Your First Extension

In this topic, we'll teach you the fundamental concepts for building extensions. Make sure you have Node.js and Git installed, then install Yeoman and VS Code Extension Generator with:

npm install -g yo generator-code

The generator scaffolds a project ready for development. Run the generator and fill out a few fields:

yo code

# ? What type of extension do you want to create? New Extension (TypeScript)
# ? What's the name of your extension? HelloWorld
### Press <Enter> to choose default for all options below ###

# ? What's the identifier of your extension? helloworld
# ? What's the description of your extension? LEAVE BLANK
# ? Initialize a git repository? Yes
# ? Which package manager to use? npm

code ./helloworld

Then, inside the editor, press F5. This will compile and run the extension in a new Extension Development Host window.

Run the Hello World command from the Command Palette (⇧⌘P (Windows, Linux Ctrl+Shift+P)) in the new window:

You should see the Hello World notification showing up. Success!

Developing the extension

Let's make a change to the message:

  • Change the message from Hello World to Hello VS Code in extension.ts
  • Run Reload Window in the new window
  • Run the command Hello World again

You should see the updated message showing up.

Here are some ideas for you to try:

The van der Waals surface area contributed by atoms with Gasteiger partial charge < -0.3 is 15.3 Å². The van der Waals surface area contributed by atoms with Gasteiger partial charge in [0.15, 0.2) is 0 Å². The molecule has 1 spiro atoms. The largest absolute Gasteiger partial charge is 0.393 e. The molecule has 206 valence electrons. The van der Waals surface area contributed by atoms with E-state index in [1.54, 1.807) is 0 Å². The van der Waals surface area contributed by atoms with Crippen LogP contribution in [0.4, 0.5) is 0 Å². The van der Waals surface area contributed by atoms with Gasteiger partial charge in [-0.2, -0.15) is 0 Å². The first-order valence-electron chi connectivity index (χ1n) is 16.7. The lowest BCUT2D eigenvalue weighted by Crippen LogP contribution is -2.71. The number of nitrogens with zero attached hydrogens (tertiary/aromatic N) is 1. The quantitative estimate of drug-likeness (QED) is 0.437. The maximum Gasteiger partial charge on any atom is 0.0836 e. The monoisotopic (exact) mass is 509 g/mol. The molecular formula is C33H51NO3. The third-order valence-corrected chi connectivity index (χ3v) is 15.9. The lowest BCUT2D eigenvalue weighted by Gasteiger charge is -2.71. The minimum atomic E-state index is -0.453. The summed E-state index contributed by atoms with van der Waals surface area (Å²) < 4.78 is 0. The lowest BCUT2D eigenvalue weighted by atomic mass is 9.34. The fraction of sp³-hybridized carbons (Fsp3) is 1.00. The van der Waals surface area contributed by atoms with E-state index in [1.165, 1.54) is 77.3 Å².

• Give the Hello World command a new name in the Command Palette.
  • Contribute another command that displays current time in an information message.
  • Replace the vscode.window.showInformationMessage with another VS Code API call to show a warning message.

Debugging the extension

VS Code's built-in debugging functionality makes it easy to debug extensions. Set a breakpoint by clicking the gutter next to a line, and VS Code will hit the breakpoint. You can hover over variables in the editor or use the Debug View in the left to check a variable's value. The Debug Console allows you to evaluate expressions.

You can learn more about debugging Node.js apps in VS Code in the Node.js Debugging Topic.

Next steps

In the next topic, Extension Anatomy, we'll take a closer look at the source code of the Hello World sample and explain key concepts.

You can find the source code of this tutorial at: https://github.com/Microsoft/vscode-extension-samples/tree/master/helloworld-sample. The Extension Guides topic contains other samples, each illustrating a different VS Code API or Contribution Point.

Using JavaScript

In this guide, we mainly describe how to develop VS Code extension with TypeScript because we believe TypeScript offers the best experience for developing VS Code extensions. However, if you prefer JavaScript, you can still follow along using helloworld-minimal-sample.